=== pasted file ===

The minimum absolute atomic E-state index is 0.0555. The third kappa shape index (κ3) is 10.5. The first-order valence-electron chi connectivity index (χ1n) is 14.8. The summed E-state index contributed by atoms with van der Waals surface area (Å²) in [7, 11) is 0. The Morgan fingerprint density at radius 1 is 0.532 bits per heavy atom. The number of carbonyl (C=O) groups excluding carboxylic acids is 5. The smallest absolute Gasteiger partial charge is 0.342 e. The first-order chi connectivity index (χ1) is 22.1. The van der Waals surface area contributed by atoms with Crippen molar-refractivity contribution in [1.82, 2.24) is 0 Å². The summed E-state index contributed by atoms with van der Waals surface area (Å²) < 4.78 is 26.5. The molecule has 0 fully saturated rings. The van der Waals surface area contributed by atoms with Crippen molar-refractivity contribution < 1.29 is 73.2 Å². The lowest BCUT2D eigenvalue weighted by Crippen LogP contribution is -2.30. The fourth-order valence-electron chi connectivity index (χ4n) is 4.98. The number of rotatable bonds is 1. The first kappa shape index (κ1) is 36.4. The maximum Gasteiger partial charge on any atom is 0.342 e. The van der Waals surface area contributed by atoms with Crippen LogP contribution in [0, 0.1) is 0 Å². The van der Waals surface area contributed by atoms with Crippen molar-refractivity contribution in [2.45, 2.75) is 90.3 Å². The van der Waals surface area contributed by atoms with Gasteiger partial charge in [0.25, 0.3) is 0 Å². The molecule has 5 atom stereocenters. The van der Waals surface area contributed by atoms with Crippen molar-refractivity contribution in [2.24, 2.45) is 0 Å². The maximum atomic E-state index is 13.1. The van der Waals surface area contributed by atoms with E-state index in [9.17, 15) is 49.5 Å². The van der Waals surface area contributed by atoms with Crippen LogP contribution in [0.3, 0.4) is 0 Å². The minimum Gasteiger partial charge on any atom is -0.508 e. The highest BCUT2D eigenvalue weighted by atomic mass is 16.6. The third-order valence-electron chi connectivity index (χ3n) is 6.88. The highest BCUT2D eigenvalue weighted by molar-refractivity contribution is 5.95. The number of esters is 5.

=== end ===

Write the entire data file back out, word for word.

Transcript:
The minimum absolute atomic E-state index is 0.0555. The third kappa shape index (κ3) is 10.5. The first-order valence-electron chi connectivity index (χ1n) is 14.8. The summed E-state index contributed by atoms with van der Waals surface area (Å²) in [7, 11) is 0. The Morgan fingerprint density at radius 1 is 0.532 bits per heavy atom. The number of carbonyl (C=O) groups excluding carboxylic acids is 5. The smallest absolute Gasteiger partial charge is 0.342 e. The first-order chi connectivity index (χ1) is 22.1. The van der Waals surface area contributed by atoms with Crippen molar-refractivity contribution in [1.82, 2.24) is 0 Å². The summed E-state index contributed by atoms with van der Waals surface area (Å²) < 4.78 is 26.5. The molecule has 0 fully saturated rings. The van der Waals surface area contributed by atoms with Crippen molar-refractivity contribution < 1.29 is 73.2 Å². The lowest BCUT2D eigenvalue weighted by Crippen LogP contribution is -2.30. The fourth-order valence-electron chi connectivity index (χ4n) is 4.98. The number of rotatable bonds is 1. The first kappa shape index (κ1) is 36.4. The maximum Gasteiger partial charge on any atom is 0.342 e. The van der Waals surface area contributed by atoms with Crippen LogP contribution in [0, 0.1) is 0 Å². The van der Waals surface area contributed by atoms with Crippen molar-refractivity contribution in [2.45, 2.75) is 90.3 Å². The van der Waals surface area contributed by atoms with Gasteiger partial charge in [0.25, 0.3) is 0 Å². The molecule has 5 atom stereocenters. The van der Waals surface area contributed by atoms with Crippen molar-refractivity contribution in [2.24, 2.45) is 0 Å². The maximum atomic E-state index is 13.1. The van der Waals surface area contributed by atoms with E-state index in [9.17, 15) is 49.5 Å². The van der Waals surface area contributed by atoms with Crippen LogP contribution in [0.3, 0.4) is 0 Å². The minimum Gasteiger partial charge on any atom is -0.508 e. The highest BCUT2D eigenvalue weighted by atomic mass is 16.6. The third-order valence-electron chi connectivity index (χ3n) is 6.88. The highest BCUT2D eigenvalue weighted by molar-refractivity contribution is 5.95. The number of esters is 5.